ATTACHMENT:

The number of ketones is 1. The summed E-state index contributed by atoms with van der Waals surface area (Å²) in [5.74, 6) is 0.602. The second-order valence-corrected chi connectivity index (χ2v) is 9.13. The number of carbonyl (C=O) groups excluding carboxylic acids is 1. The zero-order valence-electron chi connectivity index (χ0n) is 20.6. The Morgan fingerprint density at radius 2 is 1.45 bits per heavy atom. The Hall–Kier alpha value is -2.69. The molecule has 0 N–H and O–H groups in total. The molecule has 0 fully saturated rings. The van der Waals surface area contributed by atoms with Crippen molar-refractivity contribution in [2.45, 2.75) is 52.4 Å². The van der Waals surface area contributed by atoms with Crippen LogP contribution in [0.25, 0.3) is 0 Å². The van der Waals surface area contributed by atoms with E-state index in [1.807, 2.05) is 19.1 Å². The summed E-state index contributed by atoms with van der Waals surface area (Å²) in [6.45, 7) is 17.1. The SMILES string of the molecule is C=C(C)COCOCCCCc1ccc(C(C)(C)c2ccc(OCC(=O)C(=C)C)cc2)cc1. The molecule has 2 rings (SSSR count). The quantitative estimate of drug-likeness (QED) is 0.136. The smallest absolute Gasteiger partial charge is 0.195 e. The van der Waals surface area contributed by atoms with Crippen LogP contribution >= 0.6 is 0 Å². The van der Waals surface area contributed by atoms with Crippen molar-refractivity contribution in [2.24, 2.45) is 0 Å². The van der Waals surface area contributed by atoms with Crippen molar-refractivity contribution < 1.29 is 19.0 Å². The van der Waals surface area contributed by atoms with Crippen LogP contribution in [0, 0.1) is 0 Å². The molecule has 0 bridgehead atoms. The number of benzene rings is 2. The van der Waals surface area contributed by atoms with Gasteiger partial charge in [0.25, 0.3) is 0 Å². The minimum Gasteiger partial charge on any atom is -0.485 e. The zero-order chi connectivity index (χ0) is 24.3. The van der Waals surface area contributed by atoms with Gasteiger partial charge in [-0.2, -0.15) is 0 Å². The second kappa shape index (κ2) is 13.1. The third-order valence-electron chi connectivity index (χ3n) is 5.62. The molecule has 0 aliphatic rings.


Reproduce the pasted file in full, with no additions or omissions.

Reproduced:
The number of ketones is 1. The summed E-state index contributed by atoms with van der Waals surface area (Å²) in [5.74, 6) is 0.602. The second-order valence-corrected chi connectivity index (χ2v) is 9.13. The number of carbonyl (C=O) groups excluding carboxylic acids is 1. The zero-order valence-electron chi connectivity index (χ0n) is 20.6. The Morgan fingerprint density at radius 2 is 1.45 bits per heavy atom. The Hall–Kier alpha value is -2.69. The molecule has 0 N–H and O–H groups in total. The molecule has 0 fully saturated rings. The van der Waals surface area contributed by atoms with Crippen molar-refractivity contribution in [2.45, 2.75) is 52.4 Å². The van der Waals surface area contributed by atoms with Crippen LogP contribution in [0.25, 0.3) is 0 Å². The van der Waals surface area contributed by atoms with E-state index in [1.807, 2.05) is 19.1 Å². The summed E-state index contributed by atoms with van der Waals surface area (Å²) in [6.45, 7) is 17.1. The SMILES string of the molecule is C=C(C)COCOCCCCc1ccc(C(C)(C)c2ccc(OCC(=O)C(=C)C)cc2)cc1. The molecule has 2 rings (SSSR count). The quantitative estimate of drug-likeness (QED) is 0.136. The smallest absolute Gasteiger partial charge is 0.195 e. The van der Waals surface area contributed by atoms with Crippen LogP contribution >= 0.6 is 0 Å². The van der Waals surface area contributed by atoms with Crippen molar-refractivity contribution in [2.24, 2.45) is 0 Å². The van der Waals surface area contributed by atoms with Crippen molar-refractivity contribution < 1.29 is 19.0 Å². The van der Waals surface area contributed by atoms with Crippen LogP contribution in [0, 0.1) is 0 Å². The molecule has 0 bridgehead atoms. The number of benzene rings is 2. The van der Waals surface area contributed by atoms with Gasteiger partial charge in [0.25, 0.3) is 0 Å². The minimum Gasteiger partial charge on any atom is -0.485 e. The zero-order chi connectivity index (χ0) is 24.3. The van der Waals surface area contributed by atoms with Gasteiger partial charge in [-0.2, -0.15) is 0 Å². The second kappa shape index (κ2) is 13.1. The third-order valence-electron chi connectivity index (χ3n) is 5.62. The molecule has 0 aliphatic rings.